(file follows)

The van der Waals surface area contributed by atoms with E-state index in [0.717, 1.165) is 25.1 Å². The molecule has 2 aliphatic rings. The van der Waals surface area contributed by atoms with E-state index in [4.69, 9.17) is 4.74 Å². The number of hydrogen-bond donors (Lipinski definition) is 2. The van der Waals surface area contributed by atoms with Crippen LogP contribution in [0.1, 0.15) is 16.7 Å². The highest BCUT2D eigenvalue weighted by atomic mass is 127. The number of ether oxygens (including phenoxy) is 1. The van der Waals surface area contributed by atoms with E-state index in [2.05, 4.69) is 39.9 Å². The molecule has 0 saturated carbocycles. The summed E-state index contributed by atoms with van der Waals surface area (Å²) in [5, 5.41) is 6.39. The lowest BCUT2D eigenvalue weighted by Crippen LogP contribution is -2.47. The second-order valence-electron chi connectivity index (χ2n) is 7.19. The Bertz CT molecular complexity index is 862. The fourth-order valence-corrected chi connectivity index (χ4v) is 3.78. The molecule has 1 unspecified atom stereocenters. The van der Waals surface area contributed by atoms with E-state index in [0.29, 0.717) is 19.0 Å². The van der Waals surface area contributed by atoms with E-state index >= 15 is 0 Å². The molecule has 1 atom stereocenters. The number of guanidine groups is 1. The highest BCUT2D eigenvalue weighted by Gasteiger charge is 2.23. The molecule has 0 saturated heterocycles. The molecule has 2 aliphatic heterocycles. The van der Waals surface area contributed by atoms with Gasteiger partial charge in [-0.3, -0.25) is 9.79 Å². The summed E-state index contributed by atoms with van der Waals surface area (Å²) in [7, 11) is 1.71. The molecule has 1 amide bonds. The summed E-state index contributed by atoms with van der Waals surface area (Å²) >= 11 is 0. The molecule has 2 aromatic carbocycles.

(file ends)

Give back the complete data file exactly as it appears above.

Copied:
The van der Waals surface area contributed by atoms with E-state index in [0.717, 1.165) is 25.1 Å². The molecule has 2 aliphatic rings. The van der Waals surface area contributed by atoms with E-state index in [4.69, 9.17) is 4.74 Å². The number of hydrogen-bond donors (Lipinski definition) is 2. The van der Waals surface area contributed by atoms with Crippen LogP contribution in [0.1, 0.15) is 16.7 Å². The highest BCUT2D eigenvalue weighted by atomic mass is 127. The number of ether oxygens (including phenoxy) is 1. The van der Waals surface area contributed by atoms with E-state index in [2.05, 4.69) is 39.9 Å². The molecule has 0 saturated carbocycles. The summed E-state index contributed by atoms with van der Waals surface area (Å²) in [5, 5.41) is 6.39. The lowest BCUT2D eigenvalue weighted by Crippen LogP contribution is -2.47. The second-order valence-electron chi connectivity index (χ2n) is 7.19. The Bertz CT molecular complexity index is 862. The fourth-order valence-corrected chi connectivity index (χ4v) is 3.78. The molecule has 1 unspecified atom stereocenters. The van der Waals surface area contributed by atoms with E-state index in [0.29, 0.717) is 19.0 Å². The van der Waals surface area contributed by atoms with E-state index >= 15 is 0 Å². The molecule has 1 atom stereocenters. The number of guanidine groups is 1. The highest BCUT2D eigenvalue weighted by Gasteiger charge is 2.23. The molecule has 0 saturated heterocycles. The molecule has 2 aliphatic heterocycles. The van der Waals surface area contributed by atoms with Gasteiger partial charge in [-0.3, -0.25) is 9.79 Å². The summed E-state index contributed by atoms with van der Waals surface area (Å²) in [7, 11) is 1.71. The molecule has 1 amide bonds. The summed E-state index contributed by atoms with van der Waals surface area (Å²) >= 11 is 0. The molecule has 2 aromatic carbocycles.